Programme Delivery Model
Broadband Delivery Programme
presence, where backhaul can be bought at typical market rates, rather than rates that relate to the distance of the hub from a point of handover (e.g. a suitably enabled BT exchange).
BDUK are exploring the demand for and viability of options for community groups to assist in the delivery of broadband services using Community Broadband Hubs which would permit differing levels of direct community involvement. These include:
Community access point: This is where a supplier under a local broadband project will be required to support an existing community access point. There should be an affordable target annual rental price, plus monthly bandwidth charges. BDUK are not proposing to specify any additional retail service provider services, but suppliers will be free to propose additional services;
Community build and benefit from community network extension: This is where a community does not wish to build or maintain their own network. However, they are willing to organise and pay for teams to conduct the civil works needed to lay duct, arrange wayleaves, and organise the necessary permissions from the local authority. This will typically be in areas where the community wants a fibre service, but where it is too costly for private or public sector investment. Private sector suppliers are expected to supply materials for free and to provide details of standards for civil works undertaken. The supplier would then take over and maintain the completed civil works and then lay the fibre and perform all necessary connections. The processes to support this option will be developed from the supplier products which support network build on major commercial sites. Demand for this option is uncertain; and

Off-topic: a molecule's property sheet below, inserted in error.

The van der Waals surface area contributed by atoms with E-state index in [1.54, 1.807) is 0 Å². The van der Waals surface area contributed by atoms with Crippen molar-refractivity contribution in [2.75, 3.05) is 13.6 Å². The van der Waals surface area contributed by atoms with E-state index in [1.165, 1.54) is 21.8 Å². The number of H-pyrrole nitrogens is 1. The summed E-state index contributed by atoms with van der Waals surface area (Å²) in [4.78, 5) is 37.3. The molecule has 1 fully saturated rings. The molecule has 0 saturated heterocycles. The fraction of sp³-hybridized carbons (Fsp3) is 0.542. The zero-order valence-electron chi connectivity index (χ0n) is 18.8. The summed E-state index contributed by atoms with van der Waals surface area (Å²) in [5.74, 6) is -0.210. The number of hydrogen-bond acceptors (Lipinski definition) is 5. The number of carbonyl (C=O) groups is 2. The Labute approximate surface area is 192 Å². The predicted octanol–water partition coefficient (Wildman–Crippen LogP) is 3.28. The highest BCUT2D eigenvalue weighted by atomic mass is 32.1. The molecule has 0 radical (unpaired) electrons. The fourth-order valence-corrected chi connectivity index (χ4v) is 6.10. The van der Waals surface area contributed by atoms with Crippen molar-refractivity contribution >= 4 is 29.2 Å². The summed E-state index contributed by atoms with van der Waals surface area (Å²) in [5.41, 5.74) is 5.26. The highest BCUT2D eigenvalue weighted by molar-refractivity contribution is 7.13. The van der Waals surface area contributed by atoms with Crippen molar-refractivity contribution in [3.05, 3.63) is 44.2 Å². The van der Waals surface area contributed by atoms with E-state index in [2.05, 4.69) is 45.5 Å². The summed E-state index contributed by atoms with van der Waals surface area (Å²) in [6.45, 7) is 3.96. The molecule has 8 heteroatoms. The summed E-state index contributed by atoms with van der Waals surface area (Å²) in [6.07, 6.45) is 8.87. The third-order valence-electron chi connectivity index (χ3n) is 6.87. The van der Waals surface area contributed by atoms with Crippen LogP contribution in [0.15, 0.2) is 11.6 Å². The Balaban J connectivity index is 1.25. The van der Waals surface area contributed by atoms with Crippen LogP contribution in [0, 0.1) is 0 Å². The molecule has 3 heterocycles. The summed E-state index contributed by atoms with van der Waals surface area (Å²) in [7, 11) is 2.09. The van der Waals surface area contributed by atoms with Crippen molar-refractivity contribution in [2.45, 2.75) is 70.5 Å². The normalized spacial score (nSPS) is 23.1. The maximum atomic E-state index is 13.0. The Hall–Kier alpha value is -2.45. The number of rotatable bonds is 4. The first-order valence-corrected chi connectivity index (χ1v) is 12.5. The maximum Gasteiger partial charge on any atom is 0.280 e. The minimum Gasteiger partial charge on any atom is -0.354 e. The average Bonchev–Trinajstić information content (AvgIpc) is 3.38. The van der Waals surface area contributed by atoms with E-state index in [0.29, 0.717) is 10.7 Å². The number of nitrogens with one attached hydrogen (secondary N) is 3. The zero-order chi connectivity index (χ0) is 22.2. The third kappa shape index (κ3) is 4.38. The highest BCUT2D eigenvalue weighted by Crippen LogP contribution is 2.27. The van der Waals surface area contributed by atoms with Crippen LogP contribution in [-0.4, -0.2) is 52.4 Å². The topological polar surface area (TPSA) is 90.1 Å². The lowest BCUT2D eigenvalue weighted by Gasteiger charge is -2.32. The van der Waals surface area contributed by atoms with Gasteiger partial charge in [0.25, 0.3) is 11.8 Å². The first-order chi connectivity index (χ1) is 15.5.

Community design and build: This is where a community wishes to take an additional step and orchestrate the construction of their own network. Delivery would be with a Parish Council supported entity. The entity would need to get a formal vote of confidence and backing from the communities to be served and the Parish Council would be expected to bear the consequential risk. It is expected that communities and suppliers would be expected to contribute to the investment required. Demand for this option is unproven.
For any option involving community groups the boundaries of the commercial arrangements and the scope of the provision of services should be clearly defined before any arrangements are entered into. This applies to where a supplier under a local broadband contract will be required to undertake activities, or take over responsibilities, as well as for any arrangements involving suppliers outside of local broadband projects. Responsibilities of community groups, individuals, local bodies and each supplier that is involved should be clearly delineated.